The aim of the present work is to clearly identify and understand the broadband and multi-mode nature of SBS spectra in PCFs as resulting from either the structural irregularities of the PCF or the PCF’s microstructure that allows for the simultaneous generation and propagation of a fan of acoustic modes. For that purpose, we provide a complete experimental characterization of SBS in a 160-m long photonic crystal fiber with an intermediate core size (5μm). The first part of the manuscript presents measurements of Brillouin threshold power and spectrum using an heterodyne technique. We found that the SBS threshold increases threefold compared with a uniform all-silica fiber and that this is in quite good agreement with the Brillouin linewidth broadening by 80 MHz. Then, we present position-resolved mapping of the Brillouin frequency shift using Brillouin optical domain time analysis (BOTDA) . The results of our measurements show a broad asymmetric SBS gain spectrum distributed all along the fiber and indicate that the structural variations of the PCF have actually little impact on the Brillouin frequency shift.
2. Brillouin threshold and spectrum measurements
Figure 1 shows the first experimental setup for measuring the SBS threshold and the gain spectra. The experiment was performed using a distributed-feedback laser (DFB) emitting at a wavelength of 1549.74 nm (linewidth <45 kHz). The laser output was split into two parts. The first portion was amplified by an EDFA and then passed through a 5-nm bandpass filter and an optical circulator. The PCF was connected to a standard single-mode fiber (SMF-28) via a high numerical-aperture (HNA) fiber by use of an Ericsson FSU-975 PM splicer and by using an home-made repeated discharge technique. A coupling efficiency of 80% was thereby achieved. To avoid feedback and Brillouin-induced lasing, we immersed the output end of the PCF in an index matching liquid. SBS was measured versus the input power by using a conventional heterodyne detection in which the second portion of the laser output is mixed through a 3-dB coupler with the backscattered Stokes wave . The PCF was provided by PERFOS (Type HF-148M1A) and consists of a triangular lattice with a core and hole diameter equal to 4.4 μm and 1.4 μm respectively (see the cross-section in the inset of Fig. 2(a)). It has an effective area of 12 μm 2 at 1550 nm and a transmission loss of less than 2.7 dB/km.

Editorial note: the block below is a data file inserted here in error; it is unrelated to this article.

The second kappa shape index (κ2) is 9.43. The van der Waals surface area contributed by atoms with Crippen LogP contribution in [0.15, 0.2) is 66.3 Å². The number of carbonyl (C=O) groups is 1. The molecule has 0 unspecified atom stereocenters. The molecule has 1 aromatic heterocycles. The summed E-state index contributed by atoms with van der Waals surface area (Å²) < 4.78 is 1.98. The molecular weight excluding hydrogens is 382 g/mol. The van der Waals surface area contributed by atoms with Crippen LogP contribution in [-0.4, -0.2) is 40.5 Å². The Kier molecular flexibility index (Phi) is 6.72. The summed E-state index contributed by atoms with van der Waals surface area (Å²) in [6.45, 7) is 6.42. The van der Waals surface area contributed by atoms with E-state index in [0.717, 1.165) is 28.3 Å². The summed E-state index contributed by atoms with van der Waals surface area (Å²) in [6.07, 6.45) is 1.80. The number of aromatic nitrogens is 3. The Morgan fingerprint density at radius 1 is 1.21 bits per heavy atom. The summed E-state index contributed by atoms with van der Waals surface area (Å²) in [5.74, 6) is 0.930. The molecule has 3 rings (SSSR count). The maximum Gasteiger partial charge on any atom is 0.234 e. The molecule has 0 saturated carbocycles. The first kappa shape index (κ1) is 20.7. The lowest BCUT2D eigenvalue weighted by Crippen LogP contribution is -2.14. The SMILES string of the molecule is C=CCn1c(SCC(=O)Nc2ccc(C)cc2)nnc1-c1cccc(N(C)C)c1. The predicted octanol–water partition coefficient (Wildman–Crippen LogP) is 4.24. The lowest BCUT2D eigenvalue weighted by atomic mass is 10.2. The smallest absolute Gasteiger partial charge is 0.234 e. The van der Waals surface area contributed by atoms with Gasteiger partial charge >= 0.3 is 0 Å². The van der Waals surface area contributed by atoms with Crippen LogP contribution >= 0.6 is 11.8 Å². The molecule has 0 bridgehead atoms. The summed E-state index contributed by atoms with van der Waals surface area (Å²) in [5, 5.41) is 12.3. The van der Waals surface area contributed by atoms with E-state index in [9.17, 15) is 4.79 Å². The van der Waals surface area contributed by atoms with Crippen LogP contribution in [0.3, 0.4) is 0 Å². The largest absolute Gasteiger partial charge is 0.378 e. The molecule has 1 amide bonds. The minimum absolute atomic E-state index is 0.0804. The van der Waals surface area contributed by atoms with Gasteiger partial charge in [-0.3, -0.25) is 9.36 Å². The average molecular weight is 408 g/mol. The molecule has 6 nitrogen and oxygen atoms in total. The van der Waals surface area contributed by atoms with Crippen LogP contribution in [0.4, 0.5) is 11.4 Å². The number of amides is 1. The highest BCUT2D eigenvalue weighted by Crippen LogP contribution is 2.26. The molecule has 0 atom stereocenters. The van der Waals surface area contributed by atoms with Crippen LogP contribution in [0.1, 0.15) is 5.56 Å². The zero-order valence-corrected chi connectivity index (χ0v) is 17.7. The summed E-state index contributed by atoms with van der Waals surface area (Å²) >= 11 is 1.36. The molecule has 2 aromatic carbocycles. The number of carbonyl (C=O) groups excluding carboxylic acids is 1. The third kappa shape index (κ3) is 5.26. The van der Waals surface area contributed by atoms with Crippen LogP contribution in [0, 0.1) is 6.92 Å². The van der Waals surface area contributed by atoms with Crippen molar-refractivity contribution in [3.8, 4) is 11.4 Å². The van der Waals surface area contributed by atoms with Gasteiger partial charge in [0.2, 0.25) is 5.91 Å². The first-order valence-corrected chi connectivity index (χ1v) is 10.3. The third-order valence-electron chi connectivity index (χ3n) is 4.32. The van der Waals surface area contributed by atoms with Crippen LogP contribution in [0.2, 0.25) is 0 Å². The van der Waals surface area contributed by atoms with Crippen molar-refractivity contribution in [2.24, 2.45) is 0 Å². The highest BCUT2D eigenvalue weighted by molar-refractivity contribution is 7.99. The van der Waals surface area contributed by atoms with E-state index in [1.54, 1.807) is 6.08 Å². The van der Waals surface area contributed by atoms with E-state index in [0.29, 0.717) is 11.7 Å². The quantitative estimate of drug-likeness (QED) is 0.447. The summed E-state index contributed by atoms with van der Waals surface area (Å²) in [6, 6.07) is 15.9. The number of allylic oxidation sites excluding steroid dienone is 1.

The transmitted and backscattered powers as a function of the input pump power are illustrated in Fig 2.(a). We define the Brillouin threshold power as the input power for which the backscattered power reaches 1% of the input pump power  and is equal to 23.5 dBm in Fig 2(a). Applying the standard model as in Refs. [13, 14, 15] to an all-silica fiber with the same nonlinear coefficient and effective mode area, the SBS threshold of our PCF can be estimated to about 19 dBm, which is nearly three times less than the measured threshold power. Figure 2.(b) shows the Brillouin gain linewidth (FWHM) as a function of the input pump power. The inset depicts the gain spectrum below threshold (at -15dB) with a corresponding 80-MHz spectral width. Increasing the pump power leads to a narrowing of the SBS gain linewidth to 20 MHz. These values are nearly three times larger than the SBS spectrum dynamics for all-silica fibers  (ΔνB≃25 MHz), in very good agreement with the threefold increase in SBS threshold previously measured. Correspondingly, this means that the usual expression of SBS threshold for standard fibers remains valid for PCF if the spectrally-broadened SBS spectrum is carefully taken into account in the gain expression [13, 14].